The Nazi regime was not only the world's greatest murderer, but the biggest thief as well. High on the list of loot were Europe's master paintings and sculptures, with failed artist Adolf Hitler and his avaricious henchman, Hermann Goering, personally spearheading the plunder.

    More...

  • Obituaries

    March 23, 2006 | 7:00 pm

    Aaron "Red" Finkel, who volunteered to become one of Israel's first fighter pilots during the War of Independence, died on Feb. 23 in Woodland Hills at the age of 86.

    Born in Brooklyn, Finkel served as a U.S. Air Force captain in the China-Burma Theater during World War II.

    When the...

  • The ‘Boys’ at the Front

    By Tom Tugend

    December 30, 2004 | 7:00 pm

     

    Werner Angress was attached to a U.S. paratroop platoon winging behind German lines on D-Day, when the sergeant told him he'd be the first to jump.

    "But I've never jumped before in my life," Angress protested.

    "That's OK," the sergeant said, "the newest guy always goes first."

    ...
  • Saluting Jewish World War II Vets

    By Gaby Wenig

    December 4, 2003 | 7:00 pm

    When Jules Berlinsky took basic training in the South during World War II, his commanding officer said to him, "You don't look Jewish. You don't have horns."

    "He was serious," said Berlinsky, 92, who was in the Army's Spearhead Division. "He was on the ignorant side. He didn't heckle...

  • Bologna, Italy— A Cut Above

    By Paula Amann

    December 5, 2002 | 7:00 pm

    So you've roamed the Coliseum, marveled at Florentine art and gamboled in gondolas and you're ready for a different side of Italy. Or perhaps you're about to dip a toe into Italian culture, including its little-known Jewish heritage, for the first time.

    Try Bologna.

    Bologna? Forget...

  • Terrors of the Resistance

    By Robert Sklar

    November 14, 2002 | 7:00 pm

    The highly controversial French documentary film, "Terrorists in Retirement," offers a striking revelation that, on reflection, should come as no surprise at all -- Eastern European Jews played a prominent role in the most daring exploits of the World War II French resistance...

  • An Insult to Our Soldiers

    By Si Frumkin

    July 5, 2001 | 8:00 pm

    A German corporation that used slave labor to produce some of the weapons that killed American soldiers is now building a monument in Washington to honor the Americans who fought and died in World War II.

    How do I know? I was one of those slave laborers. There were 30,000 of us...

  • ‘Gathering’

    By Naomi Pfefferman

    February 1, 2001 | 7:00 pm

    Playwright Arje Shaw's first memory was crawling across the floor, finding a piece of black, moldy bread and dipping the crust in water in order to chew it. He was 18 months old. "I looked like a Biafran baby," he says.



    The time was World War II, the place Tashkent, Uzbekistan,...

  • Rosh Hashanah in Frankfurt, Germany

    By Murray Klein

    September 28, 2000 | 8:00 pm

    On Friday, Sept. 7, 1945, 1800 hours, at the corner of Freiherr von Stein Strasse and Eppsteiner Strasse in Frankfurt-on-the-Main, a ceremony took place.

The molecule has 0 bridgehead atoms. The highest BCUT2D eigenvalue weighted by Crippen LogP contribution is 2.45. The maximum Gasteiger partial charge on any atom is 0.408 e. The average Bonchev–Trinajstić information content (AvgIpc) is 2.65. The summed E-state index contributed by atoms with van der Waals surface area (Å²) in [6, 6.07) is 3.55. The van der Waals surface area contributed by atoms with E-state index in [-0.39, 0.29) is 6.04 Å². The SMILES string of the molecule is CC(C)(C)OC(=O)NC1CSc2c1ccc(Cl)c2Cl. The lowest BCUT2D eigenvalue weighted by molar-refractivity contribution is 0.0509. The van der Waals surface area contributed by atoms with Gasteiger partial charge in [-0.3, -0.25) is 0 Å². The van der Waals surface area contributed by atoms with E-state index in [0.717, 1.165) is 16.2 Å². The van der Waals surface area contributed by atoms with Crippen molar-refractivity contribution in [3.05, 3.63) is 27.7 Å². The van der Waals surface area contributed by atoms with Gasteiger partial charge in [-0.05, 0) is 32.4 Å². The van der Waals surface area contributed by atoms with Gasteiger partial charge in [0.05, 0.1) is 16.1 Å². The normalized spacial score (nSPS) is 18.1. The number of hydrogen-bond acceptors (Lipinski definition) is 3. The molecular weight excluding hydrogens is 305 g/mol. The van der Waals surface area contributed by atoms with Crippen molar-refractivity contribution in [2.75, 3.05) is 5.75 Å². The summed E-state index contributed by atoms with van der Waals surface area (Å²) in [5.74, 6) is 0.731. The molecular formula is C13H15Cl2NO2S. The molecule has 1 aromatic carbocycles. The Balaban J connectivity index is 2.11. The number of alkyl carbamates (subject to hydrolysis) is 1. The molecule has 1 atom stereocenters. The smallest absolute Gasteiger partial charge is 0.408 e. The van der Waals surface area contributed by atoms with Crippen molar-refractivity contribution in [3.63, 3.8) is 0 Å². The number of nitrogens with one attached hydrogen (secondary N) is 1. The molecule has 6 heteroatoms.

It was Rosh Hashanah evening, the ushering in of the Jewish New Year. World War II had ended in Europe four months before, and...

  • Survivors of Forced Labor Deserve Tax-Free Reparations

    By Antonio R

    September 21, 2000 | 8:00 pm

    The horrific racial persecution of the Holocaust is all too familiar to us. That dark period in history was marked by the brutal deaths of millions of innocent people and also involved the virtual enslavement of more than 10 million foreign laborers in Germany.

    During World War II,...

  • Uniting the Divided

    By Julie Wiener

    August 10, 2000 | 8:00 pm

    Minutes after the official announcement that her husband would be the first Jewish vice presidential candidate on a major ticket, Hadassah Lieberman stepped on the national stage.

    "Here I am, the daughter of survivors from the Holocaust, the most horrendous thing that happened," she...

  • A Survivor’s Story

    By Tom Tugend

    July 27, 2000 | 8:00 pm

    After we made "Schindler's List," more and more Holocaust survivors came up to me ,and every one of them said, "Now let me tell you MY story." And each story was different and compelling. - Steven Spielberg

    This is the story of Henryk Rosmarin, his harmonica, and his love for a girl...

  • A Jew from Nogales

    By Naomi Pfefferman

    September 2, 1999 | 8:00 pm

    Fred Rochlin can't understand all the fuss over his monologue, "Old Man in a Baseball Cap," about his adventures during World War II.

    "I'm not an actor," he insists. "I'm an old guy."

    Never mind Rochlin's invitation to the renowned Louisville arts festival; his residency at the...

  • Reviews of “The Envoy” and “Hitler’s Head”

    By Tom Tugend

    April 22, 1999 | 8:00 pm

    "You can't confront evil on its own ground without becoming part of it," muses diplomat Heinrich Zwygart in "The Envoy," and his self-recognition clearly applies to Switzerland, the country he represented faithfully in Berlin during the six years of World War II.

    Zwygart's job was to...

  • Life’s Ironies are Beautiful

    By Ruth Stroud

    April 8, 1999 | 8:00 pm

    For Italian expatriates Lotte Katz Singer of Beverly Hills and Ann Signett of the San Fernando Valley, life is surprising as well as beautiful. The two were recently reunited 50 years after sharing a residence during the German occupation of Rome.

    As part of its "The People and Nation...

  • Comfort Women

    By Rob Eshman

    March 25, 1999 | 7:00 pm

    During World War II, the Japanese army forced as many as 200,000 women and girls from mostly Asian countries to serve as sex slaves for Japanese soldiers and officers. About 80 percent of these "comfort women," as the Japanese euphemism of the time termed them, were the daughters of...